I often hear people talk about the need for courageous conversations – those discussions that put a pit in your stomach. The ones that you lose sleep over. The ones you rehearse over and over in order to get each word right. And the ones that you probably avoid as much as possible. In some vernacular we call them “Courageous Conversations.” In Eklund Consulting-ese, we call it “Punching the Shark.”
But I’ve been rethinking this notion a bit. Or a lot.
Regardless of nomenclature, the notion of conducting difficult conversations almost universally puts the onus on the person speaking. The speaker is the one rehearsing and fretting. The speaker is the person taking the risk. And that’s where I think we’ve given short shrift to the duality of hard conversations.
The reality is that we need to be forever mindful of being a “Courageous Listener.” This is not natural for most of us. We’re naturally defensive. Our body language can speak volumes about our frustration or anger toward the speaker. Instead of listening, we can simply be waiting to refute.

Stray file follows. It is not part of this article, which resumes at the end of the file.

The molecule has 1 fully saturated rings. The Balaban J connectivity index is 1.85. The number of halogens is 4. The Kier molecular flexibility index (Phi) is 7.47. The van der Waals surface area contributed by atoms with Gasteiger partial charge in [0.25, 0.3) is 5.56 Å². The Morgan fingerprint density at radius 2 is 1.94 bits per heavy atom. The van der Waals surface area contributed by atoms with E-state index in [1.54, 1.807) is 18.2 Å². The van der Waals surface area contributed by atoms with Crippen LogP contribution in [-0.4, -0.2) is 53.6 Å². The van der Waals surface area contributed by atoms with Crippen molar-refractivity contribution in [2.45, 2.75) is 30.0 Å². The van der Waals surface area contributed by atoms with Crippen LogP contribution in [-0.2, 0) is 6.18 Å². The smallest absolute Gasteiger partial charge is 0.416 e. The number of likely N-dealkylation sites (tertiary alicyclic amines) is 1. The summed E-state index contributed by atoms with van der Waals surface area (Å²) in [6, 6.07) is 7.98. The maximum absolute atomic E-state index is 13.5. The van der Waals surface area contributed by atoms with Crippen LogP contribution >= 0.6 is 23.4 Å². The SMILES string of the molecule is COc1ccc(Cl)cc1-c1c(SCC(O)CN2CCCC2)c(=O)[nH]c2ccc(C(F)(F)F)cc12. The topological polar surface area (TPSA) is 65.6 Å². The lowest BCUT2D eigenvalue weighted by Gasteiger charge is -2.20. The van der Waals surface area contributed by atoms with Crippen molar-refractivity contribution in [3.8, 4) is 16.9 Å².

If we were better Courageous Listeners, the difficult conversations would increase in ease over time. The first time someone approaches us could be hard for them. But if we were great listeners and empathetic processors, the second and third and fourth conversations would cause far less loss of sleep.
But if we’re obtuse, intimidating, or outwardly recalcitrant when approached by others, how much more courage are we asking of them to come to us the next time?
Average humans are bad at receiving criticism.
Above average humans are okay at receiving it.
Exceptional humans seek criticism.
If we can adopt an approach and a persona that invites people to be uncomfortable with us, we are freeing ourselves and others from potentially damaging stress.
A Courageous Conversation isn’t a one-off event. It’s an ongoing partnership between us and others.
How much courage are you causing others to muster? What are you going to change today to enter into that partnership?